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Detroit area CU thrives in economically depressed city
HIGHLAND PARK, Mich. (12/18/08)--When Communicating Arts CU (CACU) of Detroit announced plans to open a branch in economically depressed Highland Park, some weren't sure it was a good idea.
Click to view larger imageCommunicating Arts CU’s Highland Park Branch, which opened in April, recently held a session to educate local high school students about credit reports. The credit union is located in the Detroit area. (Photo provided by Communicating Arts CU)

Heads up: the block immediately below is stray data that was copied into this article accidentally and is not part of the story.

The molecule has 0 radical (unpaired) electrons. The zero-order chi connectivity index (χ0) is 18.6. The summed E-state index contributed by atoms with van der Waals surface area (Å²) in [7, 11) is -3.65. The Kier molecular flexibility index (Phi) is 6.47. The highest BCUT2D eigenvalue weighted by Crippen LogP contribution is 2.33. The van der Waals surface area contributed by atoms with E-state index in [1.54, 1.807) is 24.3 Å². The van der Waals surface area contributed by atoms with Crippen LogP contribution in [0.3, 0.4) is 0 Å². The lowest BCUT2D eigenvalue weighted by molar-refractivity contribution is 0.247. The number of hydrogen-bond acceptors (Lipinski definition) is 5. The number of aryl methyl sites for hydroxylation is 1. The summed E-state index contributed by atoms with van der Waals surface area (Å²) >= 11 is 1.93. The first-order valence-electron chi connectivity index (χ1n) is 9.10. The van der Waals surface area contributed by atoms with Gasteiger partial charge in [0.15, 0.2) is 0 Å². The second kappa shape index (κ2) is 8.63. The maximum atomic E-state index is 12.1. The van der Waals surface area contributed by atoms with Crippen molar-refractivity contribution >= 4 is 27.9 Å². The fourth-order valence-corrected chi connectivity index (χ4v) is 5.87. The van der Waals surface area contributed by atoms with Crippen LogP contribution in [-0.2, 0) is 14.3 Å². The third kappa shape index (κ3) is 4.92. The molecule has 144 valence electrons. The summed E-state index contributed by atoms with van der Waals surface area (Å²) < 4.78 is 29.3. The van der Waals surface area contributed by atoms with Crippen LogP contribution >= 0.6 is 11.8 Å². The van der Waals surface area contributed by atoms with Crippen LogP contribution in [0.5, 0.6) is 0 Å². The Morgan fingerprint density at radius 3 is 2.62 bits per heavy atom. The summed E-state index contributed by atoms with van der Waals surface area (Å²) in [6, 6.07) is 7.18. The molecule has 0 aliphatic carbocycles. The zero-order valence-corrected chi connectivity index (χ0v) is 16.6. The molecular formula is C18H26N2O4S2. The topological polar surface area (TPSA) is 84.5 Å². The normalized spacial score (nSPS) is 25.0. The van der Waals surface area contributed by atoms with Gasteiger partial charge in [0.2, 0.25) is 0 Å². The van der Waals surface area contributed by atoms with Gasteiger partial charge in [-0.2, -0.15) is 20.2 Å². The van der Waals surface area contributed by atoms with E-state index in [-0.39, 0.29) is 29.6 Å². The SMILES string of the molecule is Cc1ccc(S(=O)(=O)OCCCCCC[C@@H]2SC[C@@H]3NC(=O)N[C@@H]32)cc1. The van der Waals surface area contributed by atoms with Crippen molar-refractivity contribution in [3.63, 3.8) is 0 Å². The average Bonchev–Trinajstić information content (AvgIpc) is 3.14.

Highland Park is a small city surrounded by Detroit. According to 2000 census bureau figures, about 38% of Highland Park’s residents live below the poverty level. “But we wanted to be there,” Henry Hubbard, CACU president/CEO told News Now. “We thought it was the right place to be.” CACU is Highland Park’s only credit union. It opened the branch in April and has attracted 800 members. “It’s exceeded all of our expectations,” Hubbard said. “We’ve totally been embraced by the community.” CACU also was recently awarded with the Highland Park Business Association’s President’s Award. “It’s a huge honor,” Hubbard said. The $25 million-asset CACU offers products for low- to moderate-income members, including a payday loan alternative. About 500 members have taken advantage of the alternative so far, Hubbard said. Because Highland Park is located in a high-crime area, CACU was concerned for the safety of its members and staff. Many local businesses have retrofitted bulletproof glass windows, Hubbard said. To keep everyone safe, CACU installed a security vestibule with a metal detector. “A door behind you closes before the next one opens,” Hubbard said. Members who trigger the system are asked to put their metal objects on a tray. “Our members are comfortable with that,” Hubbard said. “It seems totally normal to them.” While local banks have installed bulletproof glass windows--which isn’t welcoming, according to Hubbard--CACU has managed to stay safe and inviting. “We can come out and hug our members--which we do all the time,” Hubbard said. “People say that this is nice, and they feel safe.” CACU also has reached out to the Highland Park community. On Thanksgiving, it provided food to 700 families. The credit union also will distribute 65 blankets to needy families on Sunday. The initiative was trigged in response to a house fire that killed a local woman and her grandchildren. The fire was caused by a space heater, so the credit union is encouraging residents to stay warm safely with the blankets. “We’re happy to be able to help,” Hubbard said.
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